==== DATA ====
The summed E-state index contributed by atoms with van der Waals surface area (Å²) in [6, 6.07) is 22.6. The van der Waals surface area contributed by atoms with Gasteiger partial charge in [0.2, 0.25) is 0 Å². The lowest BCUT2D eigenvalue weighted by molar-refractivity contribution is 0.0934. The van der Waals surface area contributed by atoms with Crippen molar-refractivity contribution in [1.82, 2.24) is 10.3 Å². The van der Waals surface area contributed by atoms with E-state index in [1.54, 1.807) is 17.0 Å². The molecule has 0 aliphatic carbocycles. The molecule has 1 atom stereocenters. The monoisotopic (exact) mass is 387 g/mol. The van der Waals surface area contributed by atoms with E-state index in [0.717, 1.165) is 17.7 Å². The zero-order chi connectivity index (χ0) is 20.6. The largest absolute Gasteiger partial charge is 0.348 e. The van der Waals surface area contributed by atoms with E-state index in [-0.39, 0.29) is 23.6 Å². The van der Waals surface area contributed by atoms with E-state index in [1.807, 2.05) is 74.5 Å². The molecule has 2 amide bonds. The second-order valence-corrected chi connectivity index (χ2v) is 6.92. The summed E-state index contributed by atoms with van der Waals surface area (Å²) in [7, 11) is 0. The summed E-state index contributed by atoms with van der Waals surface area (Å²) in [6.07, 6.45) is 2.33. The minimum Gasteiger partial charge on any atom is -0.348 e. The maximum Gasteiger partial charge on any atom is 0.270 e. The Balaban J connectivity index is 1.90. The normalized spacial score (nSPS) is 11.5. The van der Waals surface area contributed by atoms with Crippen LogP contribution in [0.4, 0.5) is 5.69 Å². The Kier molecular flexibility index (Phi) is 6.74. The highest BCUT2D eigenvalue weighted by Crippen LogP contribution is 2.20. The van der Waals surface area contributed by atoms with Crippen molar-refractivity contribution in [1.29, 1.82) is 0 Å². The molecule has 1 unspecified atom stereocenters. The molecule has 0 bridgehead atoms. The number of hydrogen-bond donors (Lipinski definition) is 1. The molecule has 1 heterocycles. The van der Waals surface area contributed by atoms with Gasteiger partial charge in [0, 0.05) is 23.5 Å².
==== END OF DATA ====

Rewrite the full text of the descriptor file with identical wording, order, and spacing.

The summed E-state index contributed by atoms with van der Waals surface area (Å²) in [6, 6.07) is 22.6. The van der Waals surface area contributed by atoms with Gasteiger partial charge in [0.2, 0.25) is 0 Å². The lowest BCUT2D eigenvalue weighted by molar-refractivity contribution is 0.0934. The van der Waals surface area contributed by atoms with Crippen molar-refractivity contribution in [1.82, 2.24) is 10.3 Å². The van der Waals surface area contributed by atoms with E-state index in [1.54, 1.807) is 17.0 Å². The molecule has 0 aliphatic carbocycles. The molecule has 1 atom stereocenters. The monoisotopic (exact) mass is 387 g/mol. The van der Waals surface area contributed by atoms with E-state index in [0.717, 1.165) is 17.7 Å². The zero-order chi connectivity index (χ0) is 20.6. The largest absolute Gasteiger partial charge is 0.348 e. The van der Waals surface area contributed by atoms with E-state index in [-0.39, 0.29) is 23.6 Å². The van der Waals surface area contributed by atoms with E-state index in [1.807, 2.05) is 74.5 Å². The molecule has 2 amide bonds. The second-order valence-corrected chi connectivity index (χ2v) is 6.92. The summed E-state index contributed by atoms with van der Waals surface area (Å²) in [7, 11) is 0. The summed E-state index contributed by atoms with van der Waals surface area (Å²) in [6.07, 6.45) is 2.33. The minimum Gasteiger partial charge on any atom is -0.348 e. The maximum Gasteiger partial charge on any atom is 0.270 e. The Balaban J connectivity index is 1.90. The normalized spacial score (nSPS) is 11.5. The van der Waals surface area contributed by atoms with Crippen LogP contribution in [0.4, 0.5) is 5.69 Å². The Kier molecular flexibility index (Phi) is 6.74. The highest BCUT2D eigenvalue weighted by Crippen LogP contribution is 2.20. The van der Waals surface area contributed by atoms with Crippen molar-refractivity contribution in [1.29, 1.82) is 0 Å². The molecule has 1 unspecified atom stereocenters. The molecule has 0 bridgehead atoms. The number of hydrogen-bond donors (Lipinski definition) is 1. The molecule has 1 heterocycles. The van der Waals surface area contributed by atoms with Gasteiger partial charge in [0, 0.05) is 23.5 Å².